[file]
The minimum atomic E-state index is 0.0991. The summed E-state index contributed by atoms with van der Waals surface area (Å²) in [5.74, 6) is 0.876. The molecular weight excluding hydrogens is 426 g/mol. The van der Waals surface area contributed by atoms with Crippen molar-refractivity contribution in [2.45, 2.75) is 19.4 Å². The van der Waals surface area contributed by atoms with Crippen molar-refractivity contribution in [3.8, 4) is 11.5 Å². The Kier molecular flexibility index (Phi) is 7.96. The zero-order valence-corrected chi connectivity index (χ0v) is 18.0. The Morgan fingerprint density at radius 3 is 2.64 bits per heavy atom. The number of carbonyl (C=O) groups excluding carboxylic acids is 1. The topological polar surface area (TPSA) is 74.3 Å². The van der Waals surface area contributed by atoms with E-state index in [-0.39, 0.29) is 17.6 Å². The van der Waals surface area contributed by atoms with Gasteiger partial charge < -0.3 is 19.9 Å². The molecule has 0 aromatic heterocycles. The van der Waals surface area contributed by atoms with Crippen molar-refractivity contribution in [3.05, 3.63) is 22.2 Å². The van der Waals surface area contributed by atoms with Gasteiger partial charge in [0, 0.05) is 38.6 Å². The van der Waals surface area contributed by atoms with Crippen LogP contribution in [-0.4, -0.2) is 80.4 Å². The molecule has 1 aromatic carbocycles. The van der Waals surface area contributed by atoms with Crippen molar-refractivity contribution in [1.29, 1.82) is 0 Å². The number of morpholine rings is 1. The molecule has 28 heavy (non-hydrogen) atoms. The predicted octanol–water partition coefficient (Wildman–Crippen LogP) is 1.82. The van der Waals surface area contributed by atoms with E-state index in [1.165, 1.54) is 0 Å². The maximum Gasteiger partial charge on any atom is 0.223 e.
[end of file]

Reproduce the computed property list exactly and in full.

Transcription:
The minimum atomic E-state index is 0.0991. The summed E-state index contributed by atoms with van der Waals surface area (Å²) in [5.74, 6) is 0.876. The molecular weight excluding hydrogens is 426 g/mol. The van der Waals surface area contributed by atoms with Crippen molar-refractivity contribution in [2.45, 2.75) is 19.4 Å². The van der Waals surface area contributed by atoms with Crippen molar-refractivity contribution in [3.8, 4) is 11.5 Å². The Kier molecular flexibility index (Phi) is 7.96. The zero-order valence-corrected chi connectivity index (χ0v) is 18.0. The Morgan fingerprint density at radius 3 is 2.64 bits per heavy atom. The number of carbonyl (C=O) groups excluding carboxylic acids is 1. The topological polar surface area (TPSA) is 74.3 Å². The van der Waals surface area contributed by atoms with E-state index in [-0.39, 0.29) is 17.6 Å². The van der Waals surface area contributed by atoms with Gasteiger partial charge < -0.3 is 19.9 Å². The molecule has 0 aromatic heterocycles. The van der Waals surface area contributed by atoms with Crippen molar-refractivity contribution in [3.05, 3.63) is 22.2 Å². The van der Waals surface area contributed by atoms with Gasteiger partial charge in [0, 0.05) is 38.6 Å². The van der Waals surface area contributed by atoms with Crippen LogP contribution in [-0.4, -0.2) is 80.4 Å². The molecule has 1 aromatic carbocycles. The van der Waals surface area contributed by atoms with Crippen molar-refractivity contribution in [1.29, 1.82) is 0 Å². The number of morpholine rings is 1. The molecule has 28 heavy (non-hydrogen) atoms. The predicted octanol–water partition coefficient (Wildman–Crippen LogP) is 1.82. The van der Waals surface area contributed by atoms with E-state index in [1.165, 1.54) is 0 Å². The maximum Gasteiger partial charge on any atom is 0.223 e.